The shine was taken off yesterday's Government announcement of an additional £25 million of maternity funding by today's statement from the RCM outlining maternity cuts and unit closures.
Health minister Dr Dan Poulter announced on Sunday that an extra £25 million to be spent on maternity wards to build ensuite facilities, rooms for partners to stay overnight and birthing pools. He added a proviso saying the money would only be released to NHS trusts if "there is evidence that women have been asked about the changes they want in their local areas".
Cathy Warwick, chief executive of the Royal College of Midwives (RCM) responded by saying that the new funding would only be effective if it was translated into improved care.
"Any additional money is welcome, [however] £25 million is a relatively small sum compared to the annual budget for services of around £2.5 billion," she said.
"Putting maternity care in the mandate for the NHS will I hope help to ensure maternity services are a priority for the NHS. This development comes on top of government pledges made earlier in the year, including a commitment to ensure that women will have one named midwife who will oversee their care during pregnancy and, after they have had their baby.
"The question is how do the Government's pronouncements turn into improved care for women and babies? Essentially, how will the Government ensure this happens?".
No sooner had Warwick made this statement she was called upon to comment on the RCM's announcement that many maternity units are facing the axe. The RCM report that so far, this year birth centres in Darley Dale and Corbar, in the East Midlands, have closed [full story here], and births no longer take place at units in Canterbury or Dover. The midwife-led unit in Harwich, in Essex, also frequently closes because of a shortage of midwives.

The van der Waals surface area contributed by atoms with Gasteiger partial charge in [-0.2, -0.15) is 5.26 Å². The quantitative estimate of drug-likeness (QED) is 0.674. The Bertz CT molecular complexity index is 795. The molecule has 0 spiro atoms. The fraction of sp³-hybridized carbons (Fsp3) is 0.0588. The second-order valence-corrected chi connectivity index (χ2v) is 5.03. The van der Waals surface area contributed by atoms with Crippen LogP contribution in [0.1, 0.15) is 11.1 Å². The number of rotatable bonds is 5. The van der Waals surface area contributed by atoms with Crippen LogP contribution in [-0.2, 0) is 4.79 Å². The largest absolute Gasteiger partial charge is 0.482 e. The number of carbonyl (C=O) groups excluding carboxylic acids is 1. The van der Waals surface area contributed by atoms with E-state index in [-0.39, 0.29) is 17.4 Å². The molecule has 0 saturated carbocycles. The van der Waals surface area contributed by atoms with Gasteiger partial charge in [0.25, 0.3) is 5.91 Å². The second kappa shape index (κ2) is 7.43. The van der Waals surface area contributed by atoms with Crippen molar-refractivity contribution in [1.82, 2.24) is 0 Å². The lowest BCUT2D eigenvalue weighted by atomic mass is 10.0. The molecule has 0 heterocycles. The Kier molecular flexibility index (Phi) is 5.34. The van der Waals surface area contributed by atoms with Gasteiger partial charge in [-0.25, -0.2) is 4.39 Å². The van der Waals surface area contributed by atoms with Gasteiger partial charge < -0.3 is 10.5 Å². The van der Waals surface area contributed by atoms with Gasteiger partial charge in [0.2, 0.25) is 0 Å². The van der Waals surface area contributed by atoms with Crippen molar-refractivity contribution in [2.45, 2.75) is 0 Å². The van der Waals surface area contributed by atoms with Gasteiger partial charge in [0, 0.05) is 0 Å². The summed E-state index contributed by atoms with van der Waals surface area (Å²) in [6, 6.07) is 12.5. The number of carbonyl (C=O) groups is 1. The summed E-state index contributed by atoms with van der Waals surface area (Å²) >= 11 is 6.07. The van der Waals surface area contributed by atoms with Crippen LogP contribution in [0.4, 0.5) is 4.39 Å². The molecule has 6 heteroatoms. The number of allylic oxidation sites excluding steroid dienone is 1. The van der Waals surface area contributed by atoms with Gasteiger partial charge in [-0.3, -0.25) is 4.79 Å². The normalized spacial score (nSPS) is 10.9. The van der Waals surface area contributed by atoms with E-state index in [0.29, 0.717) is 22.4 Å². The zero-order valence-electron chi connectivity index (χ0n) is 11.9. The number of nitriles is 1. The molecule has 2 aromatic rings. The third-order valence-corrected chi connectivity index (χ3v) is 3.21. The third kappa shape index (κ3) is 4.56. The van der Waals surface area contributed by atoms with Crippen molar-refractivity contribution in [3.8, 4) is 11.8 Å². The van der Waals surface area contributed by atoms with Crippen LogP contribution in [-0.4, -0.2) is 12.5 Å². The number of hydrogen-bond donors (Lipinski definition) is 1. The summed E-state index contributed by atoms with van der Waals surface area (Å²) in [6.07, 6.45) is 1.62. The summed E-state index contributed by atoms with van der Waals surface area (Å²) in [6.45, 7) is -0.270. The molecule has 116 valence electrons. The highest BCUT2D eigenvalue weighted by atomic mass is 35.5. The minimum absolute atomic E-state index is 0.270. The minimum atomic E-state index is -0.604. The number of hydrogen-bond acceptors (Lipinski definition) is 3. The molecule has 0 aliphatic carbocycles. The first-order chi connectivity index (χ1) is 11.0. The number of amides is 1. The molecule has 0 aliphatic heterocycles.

"The units that have closed are the tip of the iceberg," said Cathy Warwick. "A tenth of the heads of midwifery who responded to our recent survey told us that they have a midwife-led unit in their area that is in danger of closure. More than half of HOMs reported having to close units temporarily, as happens regularly in Harwich, after staff become overwhelmed by the number of women going into labour. This happens in each of these units an average of seven separate times a year."
Reviews of services across several NHS trusts taking places in the East Midlands and parts of London also place big question marks over many maternity units.
Cathy Warwick added: "NHS maternity services, especially in England, are on a knife-edge. We have carried shortages for years, but with the number of births going up and up and up. I really believe we are at the limit of what maternity services can safely deliver."
The news comes on the eve of the RCM's annual conference, which is being held in Brighton this year. For full coverage of the event follow @journalfhc on Twitter.
Posted 12/11/2012 by email@example.com